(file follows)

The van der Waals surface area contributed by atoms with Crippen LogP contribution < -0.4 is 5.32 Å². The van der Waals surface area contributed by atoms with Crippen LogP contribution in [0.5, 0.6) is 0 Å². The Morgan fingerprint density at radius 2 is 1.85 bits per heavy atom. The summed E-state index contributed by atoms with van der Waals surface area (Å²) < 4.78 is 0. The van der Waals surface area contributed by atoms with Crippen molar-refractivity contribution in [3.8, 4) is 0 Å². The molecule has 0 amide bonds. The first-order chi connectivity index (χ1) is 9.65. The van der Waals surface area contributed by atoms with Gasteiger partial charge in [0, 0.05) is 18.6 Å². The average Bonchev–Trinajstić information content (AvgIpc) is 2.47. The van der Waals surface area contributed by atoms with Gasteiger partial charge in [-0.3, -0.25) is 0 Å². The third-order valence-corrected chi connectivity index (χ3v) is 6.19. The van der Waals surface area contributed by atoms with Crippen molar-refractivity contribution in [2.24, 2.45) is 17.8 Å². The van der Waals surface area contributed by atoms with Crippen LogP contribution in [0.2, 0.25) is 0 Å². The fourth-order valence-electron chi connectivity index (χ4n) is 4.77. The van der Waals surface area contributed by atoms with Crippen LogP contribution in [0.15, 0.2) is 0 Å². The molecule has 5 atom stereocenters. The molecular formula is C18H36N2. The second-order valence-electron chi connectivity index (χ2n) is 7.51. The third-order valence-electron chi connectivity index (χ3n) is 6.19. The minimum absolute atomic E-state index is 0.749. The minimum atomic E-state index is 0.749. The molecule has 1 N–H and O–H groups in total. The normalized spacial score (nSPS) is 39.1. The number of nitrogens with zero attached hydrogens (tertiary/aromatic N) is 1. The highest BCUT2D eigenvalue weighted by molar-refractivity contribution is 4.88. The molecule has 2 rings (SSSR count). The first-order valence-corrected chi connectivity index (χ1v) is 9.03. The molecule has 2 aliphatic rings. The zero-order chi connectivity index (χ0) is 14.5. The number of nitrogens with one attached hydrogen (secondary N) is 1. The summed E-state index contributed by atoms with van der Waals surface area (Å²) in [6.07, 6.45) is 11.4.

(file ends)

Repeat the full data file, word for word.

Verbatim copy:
The van der Waals surface area contributed by atoms with Crippen LogP contribution < -0.4 is 5.32 Å². The van der Waals surface area contributed by atoms with Crippen LogP contribution in [0.5, 0.6) is 0 Å². The Morgan fingerprint density at radius 2 is 1.85 bits per heavy atom. The summed E-state index contributed by atoms with van der Waals surface area (Å²) < 4.78 is 0. The van der Waals surface area contributed by atoms with Crippen molar-refractivity contribution in [3.8, 4) is 0 Å². The molecule has 0 amide bonds. The first-order chi connectivity index (χ1) is 9.65. The van der Waals surface area contributed by atoms with Gasteiger partial charge in [0, 0.05) is 18.6 Å². The average Bonchev–Trinajstić information content (AvgIpc) is 2.47. The van der Waals surface area contributed by atoms with Gasteiger partial charge in [-0.3, -0.25) is 0 Å². The third-order valence-corrected chi connectivity index (χ3v) is 6.19. The van der Waals surface area contributed by atoms with Crippen molar-refractivity contribution in [2.24, 2.45) is 17.8 Å². The van der Waals surface area contributed by atoms with Crippen LogP contribution in [0.2, 0.25) is 0 Å². The fourth-order valence-electron chi connectivity index (χ4n) is 4.77. The van der Waals surface area contributed by atoms with Crippen LogP contribution in [0.15, 0.2) is 0 Å². The molecule has 5 atom stereocenters. The molecular formula is C18H36N2. The second-order valence-electron chi connectivity index (χ2n) is 7.51. The third-order valence-electron chi connectivity index (χ3n) is 6.19. The minimum absolute atomic E-state index is 0.749. The minimum atomic E-state index is 0.749. The molecule has 1 N–H and O–H groups in total. The normalized spacial score (nSPS) is 39.1. The number of nitrogens with zero attached hydrogens (tertiary/aromatic N) is 1. The highest BCUT2D eigenvalue weighted by molar-refractivity contribution is 4.88. The molecule has 2 rings (SSSR count). The first-order valence-corrected chi connectivity index (χ1v) is 9.03. The molecule has 2 aliphatic rings. The zero-order chi connectivity index (χ0) is 14.5. The number of nitrogens with one attached hydrogen (secondary N) is 1. The summed E-state index contributed by atoms with van der Waals surface area (Å²) in [6.07, 6.45) is 11.4.